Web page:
My interest in gardening began insidiously, initially stems from developing and maintaining the properties I have lived in but evolved following years of garden gooping with the gardening girls in my family.


8. Where do your garden ideas stem from?
Garden ideas stem from many aspects depending on what I want to achieve including books and magazines, films, travel and talented people I have met.


9. Briefly describe your garden. 
My garden has a contemporary formal style, it is strong structure but softened by generous plantings and a variety of interesting spaces and features. I have enjoyed including garden art with the garden for effect, quirkiness and fun.


Jul 11, 2016

Garden Profile: David Bruce, King Edward Park, Hawera

1. What is your must-have plant in the garden?
In this garden it is the Luculia (pictured), because this species has a significant part in the garden’s history. 
2. How do you keep your garden looking fresh?
By working at it, treating plants as a crop and being prepared to change them before they and the effect they make become “tired”. 
3. Tell us about a magical moment in the garden? 
Seeing a family sitting at a picnic table at midday in the shade of a tree planted especially for that purpose 5 years before. I.e. seeing things working as planned.
4. What is your favourite garden tool?
A proper rake – with a light head and a handle shaped and mellowed by use. 
5. Best gardening tip?
The best fertiliser is the gardener’s shadow ( Chinese proverb), but gardens are not made, by saying “oh how beautiful” and sitting in the shade. (Rudyard Kipling)
6. Describe how you feel when you're gardening.
Essentially I feel enjoyment, pleasure at the process and the anticipation of the outcome – mixed with a touch of apprehension that this thing is bigger than I am, or in this instance, we are - and it could all turn to worms if all the intangibles conspire against us.
7. How did you get into gardening?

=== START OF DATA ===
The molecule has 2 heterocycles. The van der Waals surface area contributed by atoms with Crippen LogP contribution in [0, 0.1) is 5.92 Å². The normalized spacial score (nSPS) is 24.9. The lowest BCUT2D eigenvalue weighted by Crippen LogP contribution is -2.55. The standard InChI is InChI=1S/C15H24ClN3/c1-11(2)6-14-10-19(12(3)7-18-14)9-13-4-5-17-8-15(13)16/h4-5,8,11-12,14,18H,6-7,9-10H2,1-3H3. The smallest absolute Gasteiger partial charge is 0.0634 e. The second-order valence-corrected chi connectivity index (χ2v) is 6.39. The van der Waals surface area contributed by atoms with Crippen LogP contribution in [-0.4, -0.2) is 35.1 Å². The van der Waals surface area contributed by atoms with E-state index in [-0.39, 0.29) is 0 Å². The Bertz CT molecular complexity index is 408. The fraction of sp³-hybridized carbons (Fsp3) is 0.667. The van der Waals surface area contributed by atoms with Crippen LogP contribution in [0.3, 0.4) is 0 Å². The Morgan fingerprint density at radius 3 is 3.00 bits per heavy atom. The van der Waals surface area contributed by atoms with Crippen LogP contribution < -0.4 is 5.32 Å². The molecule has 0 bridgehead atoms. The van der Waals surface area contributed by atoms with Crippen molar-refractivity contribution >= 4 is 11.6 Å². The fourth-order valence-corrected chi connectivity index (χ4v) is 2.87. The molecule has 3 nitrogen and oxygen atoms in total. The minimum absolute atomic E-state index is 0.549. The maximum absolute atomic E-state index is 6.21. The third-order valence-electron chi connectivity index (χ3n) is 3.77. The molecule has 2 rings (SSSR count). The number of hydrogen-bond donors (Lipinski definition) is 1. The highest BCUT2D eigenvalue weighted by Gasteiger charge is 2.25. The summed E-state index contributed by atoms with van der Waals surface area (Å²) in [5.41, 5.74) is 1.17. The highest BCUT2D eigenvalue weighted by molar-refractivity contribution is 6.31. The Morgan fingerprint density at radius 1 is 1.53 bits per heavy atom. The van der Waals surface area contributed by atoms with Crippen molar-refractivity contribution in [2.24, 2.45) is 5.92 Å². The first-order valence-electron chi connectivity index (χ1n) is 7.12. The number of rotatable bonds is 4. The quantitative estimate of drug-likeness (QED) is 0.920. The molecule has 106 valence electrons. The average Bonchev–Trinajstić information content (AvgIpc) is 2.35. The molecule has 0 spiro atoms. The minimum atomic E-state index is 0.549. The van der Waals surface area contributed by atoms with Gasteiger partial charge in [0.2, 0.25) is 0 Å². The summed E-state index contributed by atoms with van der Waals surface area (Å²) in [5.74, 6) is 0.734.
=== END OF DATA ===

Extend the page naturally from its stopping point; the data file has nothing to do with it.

I can blame it on the close association, perhaps alliance, of a grandmother and a small boy rather a long time ago. 
8. Where do your garden ideas stem from?
Personally, I read, research and observe. In this garden I also listen to the ideas and wishes of others. The ideas are a synthesis of all these factors coupled with rather a long term of practical experience. 
9. Why do you garden?
Because it is what I like and do best. It is not only my vocation but also my hobby and I derive great satisfaction from the seasonal changes, scents, sensations and discoveries that occur in a gardener’s world. 
10. Briefly describe your garden. 
King Edward Park was built to a formal Edwardian design 114 years ago and we work to retain the “bones” and philosophies that were embodied in that design. The park is a collection of gardens linked by a pair of intersecting avenues, each garden in its turn being a collection of plants suited to the region. These collections include formal bedding, Oriental and rose gardens, edible plants used as ornamentals, rhododendron and camellia walks, an arboreal area and more than 20 different hedge species. 
The reflecting beauty of the model boat pond brings another dimension to the park, while the extremely popular children’s playground is complemented by a colour-filled fun garden with “hide and seek” paths and strawberries in season. Not to be overlooked is the superb bronze statue of Wendy, a gift to the children of Hawera by the widow of a former mayor and a unique sister piece to the Peter Pan statue in Kensington Gardens in London.


Jul 10, 2016

Garden profile: Judi Gopperth, Hirst Cottage, New Plymouth

1. What is your must-have plant in the garden?
Sissinghurst honesty, white daphne, buxus, white annuals, black mondo, perpetual spinach, herbs and plants that produce food and anything evergreen, white and fragrant.
2. How do you keep your garden looking fresh?
Remove struggling plants to plant cemetery area of my garden – they get a second chance. Re-painting garden furniture, lawn maintenance and wet ‘n’ forget.
3. Tell us about a magical moment in the garden? 
Paying the last “hard landscaping bill” – the drive way. Evenings with a glass of wine, sitting in the gazebo watching warm rain nourishing plants.
4. What is your favourite garden tool?
Wonder weeder, hand cultivator and leaf blower.
Leaf blower
5. Best gardening tip?
Washing powder sprinkled on lawns to kill moss. Spray budget bleach on pots, garden furniture, fences to remove green mould. Get the hard landscaping right first, choose plants you like and can grow in given area. Use liquid fertilizer – seaweed, fish oil.
6. Describe how you feel when you're gardening.
Driven, exhausted, aching – tolerating the pain before the gain! It’s worth it.
7. How did you get into gardening?
By default! 
8. Where do your garden ideas stem from?
Creative imagination, magazines and inspiration – desire to think outside the square – while at the same time needing to be practical, manageable and viable.
9. Why do you garden?